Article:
they would put us making the little Y that you put the syringe in because we could go to the side and we could make enough that they would be way ahead on that. And I don't think they really appreciated that either. But they couldn't say much but that helped me get the money in the background. And I moved actually into the Housing Authority in Greenville and lived with a friend, Sherry, and Sherry and I stayed there for a year and a half. I worked for a semester at Nichols Department Store and Pic-n-Pay and Arby's and she actually worked at Arby's and got me a job there. But I worked for one of the semesters and didn't go to school and I thought I can't do this; you know I'm back to the--I just as well be sewing the crotch in underwear.

So I got--told my parents I said I've got to--if--if you can't--aren't going to give me the money and I'm serious now and I know you can't trust that I'm serious I'm going to have to just cut ties and you can't claim me on your taxes so that I can get--. So that I could do--is it still on? Okay; so that I could get Pell Grants and so that I could get the student loans. I got a Pell Grant and a student loan but the money doesn't come in until after you've started. And so they wanted the money upfront. I went to the Registrar--just in tears. I said I'm living in the Projects; I am working at Arby's and Nichols (and Nichols was getting ready to close because it was shutting down). I said I--I can't do this; I said there's no--they said we can't do anything for you. I said but if I'm somebody who needs the money and I'm getting a Pell Grant and I'm getting this how am I going to get the money to give to you? That's the whole reason for needing the money. I don't think they had seen anybody quite like me at that time. I'm sure there were other people but they had other places to go. But I didn't. I mean there really wasn no money except what I had in my savings. And I said, "You know I can give you everything in my savings but then I can't eat."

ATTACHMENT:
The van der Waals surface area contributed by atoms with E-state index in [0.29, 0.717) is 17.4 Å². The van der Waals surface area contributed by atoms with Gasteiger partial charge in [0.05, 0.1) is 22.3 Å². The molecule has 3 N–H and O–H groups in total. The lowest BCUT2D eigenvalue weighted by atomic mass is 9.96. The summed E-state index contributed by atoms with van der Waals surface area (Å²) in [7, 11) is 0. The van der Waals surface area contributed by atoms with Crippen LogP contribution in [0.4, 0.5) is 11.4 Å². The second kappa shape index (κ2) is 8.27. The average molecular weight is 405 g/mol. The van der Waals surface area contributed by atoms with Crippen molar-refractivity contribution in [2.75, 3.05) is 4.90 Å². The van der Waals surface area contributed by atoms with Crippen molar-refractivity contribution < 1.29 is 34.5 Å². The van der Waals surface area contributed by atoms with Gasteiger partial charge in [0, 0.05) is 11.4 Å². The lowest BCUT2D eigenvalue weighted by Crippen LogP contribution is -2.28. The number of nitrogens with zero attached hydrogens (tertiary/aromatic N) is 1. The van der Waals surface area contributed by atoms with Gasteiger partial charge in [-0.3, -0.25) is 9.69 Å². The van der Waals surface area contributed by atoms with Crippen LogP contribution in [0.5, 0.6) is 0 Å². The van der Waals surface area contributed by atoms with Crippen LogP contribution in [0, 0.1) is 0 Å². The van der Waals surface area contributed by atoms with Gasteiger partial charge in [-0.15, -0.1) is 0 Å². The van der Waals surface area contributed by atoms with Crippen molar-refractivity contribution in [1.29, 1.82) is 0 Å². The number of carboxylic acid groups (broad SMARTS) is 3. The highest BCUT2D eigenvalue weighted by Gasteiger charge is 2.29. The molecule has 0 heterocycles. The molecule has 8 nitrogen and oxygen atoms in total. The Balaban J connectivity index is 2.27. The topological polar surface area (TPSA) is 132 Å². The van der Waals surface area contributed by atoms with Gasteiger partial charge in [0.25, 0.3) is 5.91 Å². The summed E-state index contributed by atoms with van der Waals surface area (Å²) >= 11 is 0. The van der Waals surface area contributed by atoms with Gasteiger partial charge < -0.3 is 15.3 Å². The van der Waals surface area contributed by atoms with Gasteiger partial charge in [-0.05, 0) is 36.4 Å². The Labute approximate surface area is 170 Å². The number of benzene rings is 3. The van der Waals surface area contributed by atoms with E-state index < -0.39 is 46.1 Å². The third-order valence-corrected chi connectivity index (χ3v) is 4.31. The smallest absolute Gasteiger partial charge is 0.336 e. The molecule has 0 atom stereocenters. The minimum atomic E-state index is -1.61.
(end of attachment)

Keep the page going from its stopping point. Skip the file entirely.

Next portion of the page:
And so I don't know who it was in that office but she must have known I was telling the truth and so she went to people and she sent me a letter and said you know we've taken care of it but the day that money comes in you need to be here, and so the day the money came in I came in with my little check and we did that for the rest of my school career. And then the funding ran out because I was--had to go into the fifth year and go into summer school, so during summer school there was no money and I didn't work during my student teaching, which was probably a mistake, but they suggested at the time that you not so that you could devote your time. I did great--I loved student teaching. I did it at E.B. Aycock with the trainable handicapped class. Most fun I've ever had in my life and the teacher and for some reason her name is escaping me right now. But she was one when she did my first evaluation she said you--you know again you live in the clouds. You just are so optimistic and you just think you're going to cure mental retardation in your lifetime. And I'm like--and I'm not? And by the end of the year she had made sure that I had enough experiences that I knew what the boundaries were--that there were some realistic things that you couldn't do. So I actually--my mother-in-law Sue Noble was a Guidance Counselor at Ayden-Grifton and so she knew that I needed money so they--one of the Guidance Counselors went on maternity leave and they never hire substitutes for Guidance Counselors but Sue is also a powerful woman. [Laughs] And she said you know I've got to do this end of the year stuff so I--and it was the time that all the records had to be purged of teacher comments. So they hired me as a substitute so that I could do that and the first substitute that has been hired for a Guidance Counselor on Pitt County probably and probably the last. [Laughs]